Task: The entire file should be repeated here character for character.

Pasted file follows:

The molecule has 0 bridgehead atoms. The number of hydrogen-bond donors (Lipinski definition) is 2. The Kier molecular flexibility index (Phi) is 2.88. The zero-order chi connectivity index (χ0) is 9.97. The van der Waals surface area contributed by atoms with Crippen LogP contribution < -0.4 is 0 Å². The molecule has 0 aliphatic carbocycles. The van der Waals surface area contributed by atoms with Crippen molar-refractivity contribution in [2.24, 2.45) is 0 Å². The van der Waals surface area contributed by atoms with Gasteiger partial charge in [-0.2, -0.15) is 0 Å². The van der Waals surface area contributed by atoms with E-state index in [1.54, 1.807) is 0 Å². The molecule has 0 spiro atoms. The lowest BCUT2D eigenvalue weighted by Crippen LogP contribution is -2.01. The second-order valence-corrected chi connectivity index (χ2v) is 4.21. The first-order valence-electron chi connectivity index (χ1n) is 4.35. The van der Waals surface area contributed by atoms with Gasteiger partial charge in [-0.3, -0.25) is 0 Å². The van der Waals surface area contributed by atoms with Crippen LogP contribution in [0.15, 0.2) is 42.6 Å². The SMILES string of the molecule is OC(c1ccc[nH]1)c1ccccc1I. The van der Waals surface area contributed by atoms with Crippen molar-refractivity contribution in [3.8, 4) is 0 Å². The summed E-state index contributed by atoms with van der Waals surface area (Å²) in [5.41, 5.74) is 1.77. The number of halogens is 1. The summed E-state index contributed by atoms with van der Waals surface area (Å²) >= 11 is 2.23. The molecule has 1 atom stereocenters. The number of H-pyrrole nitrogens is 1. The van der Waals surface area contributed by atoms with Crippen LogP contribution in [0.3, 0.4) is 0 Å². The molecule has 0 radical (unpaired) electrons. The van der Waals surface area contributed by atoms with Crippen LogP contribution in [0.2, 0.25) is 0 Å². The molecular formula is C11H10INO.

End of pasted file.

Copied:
The molecule has 0 bridgehead atoms. The number of hydrogen-bond donors (Lipinski definition) is 2. The Kier molecular flexibility index (Phi) is 2.88. The zero-order chi connectivity index (χ0) is 9.97. The van der Waals surface area contributed by atoms with Crippen LogP contribution < -0.4 is 0 Å². The molecule has 0 aliphatic carbocycles. The van der Waals surface area contributed by atoms with Crippen molar-refractivity contribution in [2.24, 2.45) is 0 Å². The van der Waals surface area contributed by atoms with Gasteiger partial charge in [-0.2, -0.15) is 0 Å². The van der Waals surface area contributed by atoms with E-state index in [1.54, 1.807) is 0 Å². The molecule has 0 spiro atoms. The lowest BCUT2D eigenvalue weighted by Crippen LogP contribution is -2.01. The second-order valence-corrected chi connectivity index (χ2v) is 4.21. The first-order valence-electron chi connectivity index (χ1n) is 4.35. The van der Waals surface area contributed by atoms with Gasteiger partial charge in [-0.3, -0.25) is 0 Å². The van der Waals surface area contributed by atoms with Crippen LogP contribution in [0.15, 0.2) is 42.6 Å². The SMILES string of the molecule is OC(c1ccc[nH]1)c1ccccc1I. The van der Waals surface area contributed by atoms with Crippen molar-refractivity contribution in [3.8, 4) is 0 Å². The summed E-state index contributed by atoms with van der Waals surface area (Å²) in [5.41, 5.74) is 1.77. The number of halogens is 1. The summed E-state index contributed by atoms with van der Waals surface area (Å²) >= 11 is 2.23. The molecule has 1 atom stereocenters. The number of H-pyrrole nitrogens is 1. The van der Waals surface area contributed by atoms with Crippen LogP contribution in [0.3, 0.4) is 0 Å². The molecule has 0 radical (unpaired) electrons. The van der Waals surface area contributed by atoms with Crippen LogP contribution in [0.2, 0.25) is 0 Å². The molecular formula is C11H10INO.